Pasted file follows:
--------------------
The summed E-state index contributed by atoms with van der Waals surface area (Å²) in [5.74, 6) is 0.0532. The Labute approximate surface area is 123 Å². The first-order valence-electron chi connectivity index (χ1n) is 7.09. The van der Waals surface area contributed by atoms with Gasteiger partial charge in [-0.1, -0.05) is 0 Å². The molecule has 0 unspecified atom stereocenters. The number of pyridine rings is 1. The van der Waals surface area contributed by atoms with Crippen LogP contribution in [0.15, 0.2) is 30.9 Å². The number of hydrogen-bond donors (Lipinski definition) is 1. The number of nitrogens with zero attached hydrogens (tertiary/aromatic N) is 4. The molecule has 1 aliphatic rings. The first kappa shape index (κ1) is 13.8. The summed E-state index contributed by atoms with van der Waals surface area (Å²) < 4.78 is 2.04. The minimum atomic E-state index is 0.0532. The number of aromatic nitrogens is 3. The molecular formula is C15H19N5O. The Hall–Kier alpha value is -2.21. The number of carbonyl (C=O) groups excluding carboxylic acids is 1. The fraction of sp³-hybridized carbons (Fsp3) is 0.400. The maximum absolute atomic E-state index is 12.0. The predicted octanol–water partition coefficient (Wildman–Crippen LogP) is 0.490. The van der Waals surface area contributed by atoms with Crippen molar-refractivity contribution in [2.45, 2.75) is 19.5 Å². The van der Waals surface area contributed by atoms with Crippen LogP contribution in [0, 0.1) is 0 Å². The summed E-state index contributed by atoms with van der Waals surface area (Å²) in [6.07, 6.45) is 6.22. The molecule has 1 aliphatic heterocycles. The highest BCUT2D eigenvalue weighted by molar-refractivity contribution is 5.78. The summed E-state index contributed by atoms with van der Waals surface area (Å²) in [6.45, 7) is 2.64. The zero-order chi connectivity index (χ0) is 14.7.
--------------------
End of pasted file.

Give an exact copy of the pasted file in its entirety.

The summed E-state index contributed by atoms with van der Waals surface area (Å²) in [5.74, 6) is 0.0532. The Labute approximate surface area is 123 Å². The first-order valence-electron chi connectivity index (χ1n) is 7.09. The van der Waals surface area contributed by atoms with Gasteiger partial charge in [-0.1, -0.05) is 0 Å². The molecule has 0 unspecified atom stereocenters. The number of pyridine rings is 1. The van der Waals surface area contributed by atoms with Crippen LogP contribution in [0.15, 0.2) is 30.9 Å². The number of hydrogen-bond donors (Lipinski definition) is 1. The number of nitrogens with zero attached hydrogens (tertiary/aromatic N) is 4. The molecule has 1 aliphatic rings. The first kappa shape index (κ1) is 13.8. The summed E-state index contributed by atoms with van der Waals surface area (Å²) < 4.78 is 2.04. The minimum atomic E-state index is 0.0532. The number of aromatic nitrogens is 3. The molecular formula is C15H19N5O. The Hall–Kier alpha value is -2.21. The number of carbonyl (C=O) groups excluding carboxylic acids is 1. The fraction of sp³-hybridized carbons (Fsp3) is 0.400. The maximum absolute atomic E-state index is 12.0. The predicted octanol–water partition coefficient (Wildman–Crippen LogP) is 0.490. The van der Waals surface area contributed by atoms with Crippen molar-refractivity contribution in [2.45, 2.75) is 19.5 Å². The van der Waals surface area contributed by atoms with Crippen LogP contribution in [0, 0.1) is 0 Å². The summed E-state index contributed by atoms with van der Waals surface area (Å²) in [6.07, 6.45) is 6.22. The molecule has 1 aliphatic heterocycles. The highest BCUT2D eigenvalue weighted by molar-refractivity contribution is 5.78. The summed E-state index contributed by atoms with van der Waals surface area (Å²) in [6.45, 7) is 2.64. The zero-order chi connectivity index (χ0) is 14.7.